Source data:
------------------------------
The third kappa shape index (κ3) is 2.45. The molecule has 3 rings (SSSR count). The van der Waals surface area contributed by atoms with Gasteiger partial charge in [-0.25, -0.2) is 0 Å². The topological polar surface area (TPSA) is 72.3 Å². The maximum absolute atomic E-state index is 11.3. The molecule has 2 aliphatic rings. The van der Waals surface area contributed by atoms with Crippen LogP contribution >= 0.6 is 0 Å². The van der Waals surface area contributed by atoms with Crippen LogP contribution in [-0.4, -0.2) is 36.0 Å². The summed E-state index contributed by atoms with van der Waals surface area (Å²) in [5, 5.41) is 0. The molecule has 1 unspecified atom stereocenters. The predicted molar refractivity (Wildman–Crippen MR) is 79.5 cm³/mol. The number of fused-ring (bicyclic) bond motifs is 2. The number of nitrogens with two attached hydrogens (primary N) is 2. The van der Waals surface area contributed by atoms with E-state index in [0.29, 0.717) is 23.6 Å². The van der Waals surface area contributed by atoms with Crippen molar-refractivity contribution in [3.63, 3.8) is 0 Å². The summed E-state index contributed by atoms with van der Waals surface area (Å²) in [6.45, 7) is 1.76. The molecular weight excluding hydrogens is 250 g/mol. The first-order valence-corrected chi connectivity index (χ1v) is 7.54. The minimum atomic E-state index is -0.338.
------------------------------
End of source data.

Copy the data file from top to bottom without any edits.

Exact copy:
The third kappa shape index (κ3) is 2.45. The molecule has 3 rings (SSSR count). The van der Waals surface area contributed by atoms with Gasteiger partial charge in [-0.25, -0.2) is 0 Å². The topological polar surface area (TPSA) is 72.3 Å². The maximum absolute atomic E-state index is 11.3. The molecule has 2 aliphatic rings. The van der Waals surface area contributed by atoms with Crippen LogP contribution >= 0.6 is 0 Å². The van der Waals surface area contributed by atoms with Crippen LogP contribution in [-0.4, -0.2) is 36.0 Å². The summed E-state index contributed by atoms with van der Waals surface area (Å²) in [5, 5.41) is 0. The molecule has 1 unspecified atom stereocenters. The predicted molar refractivity (Wildman–Crippen MR) is 79.5 cm³/mol. The number of fused-ring (bicyclic) bond motifs is 2. The number of nitrogens with two attached hydrogens (primary N) is 2. The van der Waals surface area contributed by atoms with E-state index in [0.29, 0.717) is 23.6 Å². The van der Waals surface area contributed by atoms with Crippen molar-refractivity contribution in [3.63, 3.8) is 0 Å². The summed E-state index contributed by atoms with van der Waals surface area (Å²) in [6.45, 7) is 1.76. The molecular weight excluding hydrogens is 250 g/mol. The first-order valence-corrected chi connectivity index (χ1v) is 7.54. The minimum atomic E-state index is -0.338.